All these meals have established eating records, according to Major League Eating, a professional organization that calls itself "the undisputed authority on competitive eating worldwide."

All of them made Booker, who is 6 feet 5 inches tall and weighs roughly 400 pounds, a perennial top-ten eater in the International Federation of Competitive Eating's rankings.

Yet none of them are the gold standard.

Since 1997, Booker has competed in the The World-Famous Nathan's International Hot Dog Eating Contest -- the Super Bowl of competitive eating -- every July 4th on Coney Island. He's never won.

Eric Booker, competing in The World-Famous Nathan's International Hot Dog Eating Contest, attempts to keep his food down.

This Independence Day, he'll get another shot, joining 15 competitive eaters on the stage for the opportunity to stuff their faces with as much meat and buns as possible. But unless something spectacular happens, this year's competition will probably end like all the others.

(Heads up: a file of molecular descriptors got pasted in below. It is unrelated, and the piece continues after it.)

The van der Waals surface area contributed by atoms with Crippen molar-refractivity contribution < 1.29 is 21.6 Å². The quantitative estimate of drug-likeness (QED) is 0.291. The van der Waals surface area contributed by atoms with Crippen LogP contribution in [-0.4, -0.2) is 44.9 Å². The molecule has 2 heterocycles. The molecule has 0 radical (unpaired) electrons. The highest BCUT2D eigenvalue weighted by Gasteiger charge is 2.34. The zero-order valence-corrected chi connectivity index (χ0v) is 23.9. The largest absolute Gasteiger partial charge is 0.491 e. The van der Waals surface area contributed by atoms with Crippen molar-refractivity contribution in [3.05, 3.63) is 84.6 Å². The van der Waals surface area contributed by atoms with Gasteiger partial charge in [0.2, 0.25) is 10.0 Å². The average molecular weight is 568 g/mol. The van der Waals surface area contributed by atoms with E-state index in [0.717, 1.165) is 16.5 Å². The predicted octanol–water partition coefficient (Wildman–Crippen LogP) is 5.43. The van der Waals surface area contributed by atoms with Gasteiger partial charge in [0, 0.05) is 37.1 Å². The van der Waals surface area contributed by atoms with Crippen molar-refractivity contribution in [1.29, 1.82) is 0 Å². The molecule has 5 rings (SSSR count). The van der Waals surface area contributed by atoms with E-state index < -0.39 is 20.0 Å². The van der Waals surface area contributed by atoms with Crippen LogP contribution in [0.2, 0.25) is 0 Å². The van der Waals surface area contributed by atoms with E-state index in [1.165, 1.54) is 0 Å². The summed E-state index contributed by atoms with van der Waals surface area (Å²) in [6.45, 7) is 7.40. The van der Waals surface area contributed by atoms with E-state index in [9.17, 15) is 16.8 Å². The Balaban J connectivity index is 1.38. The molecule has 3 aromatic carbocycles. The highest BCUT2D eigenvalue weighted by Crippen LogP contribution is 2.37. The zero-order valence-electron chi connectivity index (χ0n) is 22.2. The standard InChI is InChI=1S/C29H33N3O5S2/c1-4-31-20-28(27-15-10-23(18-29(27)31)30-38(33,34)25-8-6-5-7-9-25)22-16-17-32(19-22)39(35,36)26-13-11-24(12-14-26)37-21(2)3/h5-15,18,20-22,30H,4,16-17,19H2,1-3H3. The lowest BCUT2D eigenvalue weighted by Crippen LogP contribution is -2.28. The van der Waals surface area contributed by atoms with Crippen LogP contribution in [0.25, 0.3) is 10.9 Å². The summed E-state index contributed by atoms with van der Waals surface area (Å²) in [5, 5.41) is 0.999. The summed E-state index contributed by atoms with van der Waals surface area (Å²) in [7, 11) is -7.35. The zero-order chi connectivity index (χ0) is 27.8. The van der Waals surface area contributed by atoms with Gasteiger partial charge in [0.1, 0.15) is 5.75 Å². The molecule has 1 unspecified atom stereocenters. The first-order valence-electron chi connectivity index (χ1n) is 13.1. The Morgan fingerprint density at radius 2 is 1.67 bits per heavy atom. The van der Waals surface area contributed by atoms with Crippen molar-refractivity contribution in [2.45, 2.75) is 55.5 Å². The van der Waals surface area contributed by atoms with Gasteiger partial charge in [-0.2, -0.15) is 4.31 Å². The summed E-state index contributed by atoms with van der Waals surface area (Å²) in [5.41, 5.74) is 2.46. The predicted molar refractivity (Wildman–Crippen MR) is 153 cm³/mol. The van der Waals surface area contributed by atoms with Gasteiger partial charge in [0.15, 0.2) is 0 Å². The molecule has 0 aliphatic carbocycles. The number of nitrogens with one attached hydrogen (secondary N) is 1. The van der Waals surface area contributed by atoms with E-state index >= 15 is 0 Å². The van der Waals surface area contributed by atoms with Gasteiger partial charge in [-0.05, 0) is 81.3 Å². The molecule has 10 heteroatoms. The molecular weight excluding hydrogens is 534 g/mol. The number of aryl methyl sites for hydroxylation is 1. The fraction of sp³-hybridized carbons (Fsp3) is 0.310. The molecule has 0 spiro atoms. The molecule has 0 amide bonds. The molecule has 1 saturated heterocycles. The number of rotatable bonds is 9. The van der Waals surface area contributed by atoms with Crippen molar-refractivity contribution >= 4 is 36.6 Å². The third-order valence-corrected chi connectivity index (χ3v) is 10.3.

"It may seem like an impossible dream," Booker told The Huffington Post in an interview a few months ago, "but I really would like to win before I retire."

Booker got into competitive eating basically on a lark. A native of New York City, where he still works as an MTA subway conductor, he was walking with his kids past the Nathan's Famous in Oceanside, New York, in June 1997. Looking to play some video games and grab some grub, he stumbled upon a poster of Uncle Sam with a frank in his hand. "I want you to enter Nathan's hot dog eating contest," it read. Booker thought, basically, "Why the hell not?"